Review: My Heart Is An Idiot

Reading Davy Rothbart’s My Heart Is An Idiot felt a lot like plopping down at a neighborhood bar and striking up a conversation with a guy who’s done some fun things and spins a great yarn.  Beers are traded, and a perhaps you and he are sucked into another.  Rothbart is a down on his luck salt of the earth who you were lucky to meet.

It’s a con.

Rothbart built that impression using his immense craft as a writer and unflinching bravery as a storyteller.  He structures those yarns like a mathematical proof, pulling the reader along into outlandish situations by presenting each step as part of a natural progression.  That’s how you get from “yeah, I’d fly out to Arizona meet a girl I’ve been chatting with online” to dodging traffic while hauling moose legs off a busy highway.  Nothing seems unusual until you – almost certainly a lesser writer – try to relate the same story.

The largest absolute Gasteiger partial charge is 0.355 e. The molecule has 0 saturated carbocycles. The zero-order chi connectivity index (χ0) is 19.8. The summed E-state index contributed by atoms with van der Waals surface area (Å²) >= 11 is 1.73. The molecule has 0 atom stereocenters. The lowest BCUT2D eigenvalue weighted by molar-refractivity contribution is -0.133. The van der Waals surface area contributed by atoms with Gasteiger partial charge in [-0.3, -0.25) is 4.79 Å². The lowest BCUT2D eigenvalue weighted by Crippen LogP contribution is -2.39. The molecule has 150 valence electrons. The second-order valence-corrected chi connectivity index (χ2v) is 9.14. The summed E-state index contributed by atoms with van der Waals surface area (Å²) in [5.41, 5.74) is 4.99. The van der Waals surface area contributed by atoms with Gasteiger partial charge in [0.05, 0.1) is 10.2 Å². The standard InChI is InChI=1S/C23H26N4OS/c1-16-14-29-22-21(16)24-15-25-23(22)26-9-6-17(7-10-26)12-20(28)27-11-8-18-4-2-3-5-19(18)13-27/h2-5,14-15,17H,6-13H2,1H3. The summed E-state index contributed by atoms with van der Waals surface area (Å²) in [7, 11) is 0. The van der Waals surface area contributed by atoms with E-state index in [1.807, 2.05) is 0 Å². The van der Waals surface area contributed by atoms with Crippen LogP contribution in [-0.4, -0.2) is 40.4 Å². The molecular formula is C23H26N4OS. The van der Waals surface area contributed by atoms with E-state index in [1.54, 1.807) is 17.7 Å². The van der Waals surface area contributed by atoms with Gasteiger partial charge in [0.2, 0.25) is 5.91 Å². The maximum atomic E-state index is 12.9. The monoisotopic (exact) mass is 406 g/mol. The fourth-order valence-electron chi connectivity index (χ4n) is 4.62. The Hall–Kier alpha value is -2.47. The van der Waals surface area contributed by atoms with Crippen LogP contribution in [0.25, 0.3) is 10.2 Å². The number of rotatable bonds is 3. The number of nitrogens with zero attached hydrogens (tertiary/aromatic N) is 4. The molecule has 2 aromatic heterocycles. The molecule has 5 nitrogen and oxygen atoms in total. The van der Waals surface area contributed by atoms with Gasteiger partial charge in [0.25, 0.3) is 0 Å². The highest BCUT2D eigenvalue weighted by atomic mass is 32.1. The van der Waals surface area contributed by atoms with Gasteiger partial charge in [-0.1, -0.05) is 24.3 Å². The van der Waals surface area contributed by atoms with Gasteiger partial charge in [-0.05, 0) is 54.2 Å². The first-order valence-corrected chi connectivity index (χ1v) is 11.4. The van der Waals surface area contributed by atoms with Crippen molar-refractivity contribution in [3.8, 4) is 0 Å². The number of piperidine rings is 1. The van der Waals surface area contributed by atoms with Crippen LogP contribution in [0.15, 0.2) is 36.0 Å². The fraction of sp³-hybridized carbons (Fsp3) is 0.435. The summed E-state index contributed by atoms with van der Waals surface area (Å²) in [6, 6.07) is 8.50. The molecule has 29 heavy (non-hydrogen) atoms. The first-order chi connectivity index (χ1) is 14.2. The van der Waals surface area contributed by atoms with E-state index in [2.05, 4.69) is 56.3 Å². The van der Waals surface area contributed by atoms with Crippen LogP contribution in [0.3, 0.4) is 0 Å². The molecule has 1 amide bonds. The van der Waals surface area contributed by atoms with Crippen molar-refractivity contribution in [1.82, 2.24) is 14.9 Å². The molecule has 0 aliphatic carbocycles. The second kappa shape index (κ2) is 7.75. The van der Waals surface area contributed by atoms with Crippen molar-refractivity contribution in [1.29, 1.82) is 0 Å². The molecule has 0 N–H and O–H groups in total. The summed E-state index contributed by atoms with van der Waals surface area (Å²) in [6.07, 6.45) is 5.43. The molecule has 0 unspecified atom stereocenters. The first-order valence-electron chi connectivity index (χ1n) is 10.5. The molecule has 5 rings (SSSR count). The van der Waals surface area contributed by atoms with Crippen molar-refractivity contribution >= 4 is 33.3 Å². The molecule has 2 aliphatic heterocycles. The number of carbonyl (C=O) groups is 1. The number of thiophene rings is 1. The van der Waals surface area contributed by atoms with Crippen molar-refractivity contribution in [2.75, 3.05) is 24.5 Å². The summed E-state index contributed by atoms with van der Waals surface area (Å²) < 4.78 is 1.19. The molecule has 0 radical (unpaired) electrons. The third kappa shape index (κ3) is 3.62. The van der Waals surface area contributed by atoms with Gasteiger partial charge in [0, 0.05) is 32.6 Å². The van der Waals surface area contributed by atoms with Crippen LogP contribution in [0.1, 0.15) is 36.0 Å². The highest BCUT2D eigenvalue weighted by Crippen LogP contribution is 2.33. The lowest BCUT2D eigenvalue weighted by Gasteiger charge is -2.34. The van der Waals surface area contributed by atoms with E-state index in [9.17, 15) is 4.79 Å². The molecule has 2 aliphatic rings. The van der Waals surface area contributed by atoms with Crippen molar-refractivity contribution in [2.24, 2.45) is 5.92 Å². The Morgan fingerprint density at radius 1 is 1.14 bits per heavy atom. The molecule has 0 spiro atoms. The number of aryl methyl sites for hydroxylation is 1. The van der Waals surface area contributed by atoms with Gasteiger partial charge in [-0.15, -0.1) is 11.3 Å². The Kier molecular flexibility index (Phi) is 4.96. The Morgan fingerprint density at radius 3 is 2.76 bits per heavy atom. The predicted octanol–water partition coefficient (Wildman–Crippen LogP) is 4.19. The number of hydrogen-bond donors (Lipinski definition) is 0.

Beyond that, he’s fearlessly honest.  Another way these aren’t just bar stories is in the way he talks about himself and his world.  His broken and idiotic heart turns up  naked and raw and then slips back away. Again, nothing sticks out, but his beliefs and perspective come out in an instant when in life it might take years to get that close.   He bares these bits in ways that make it feel like it’s part of a rambling story, and drops back into the story before his shaggy-dog momentum flags.

As much as the awe-inspiring writing, I like his perspective.

Strongly recommended.

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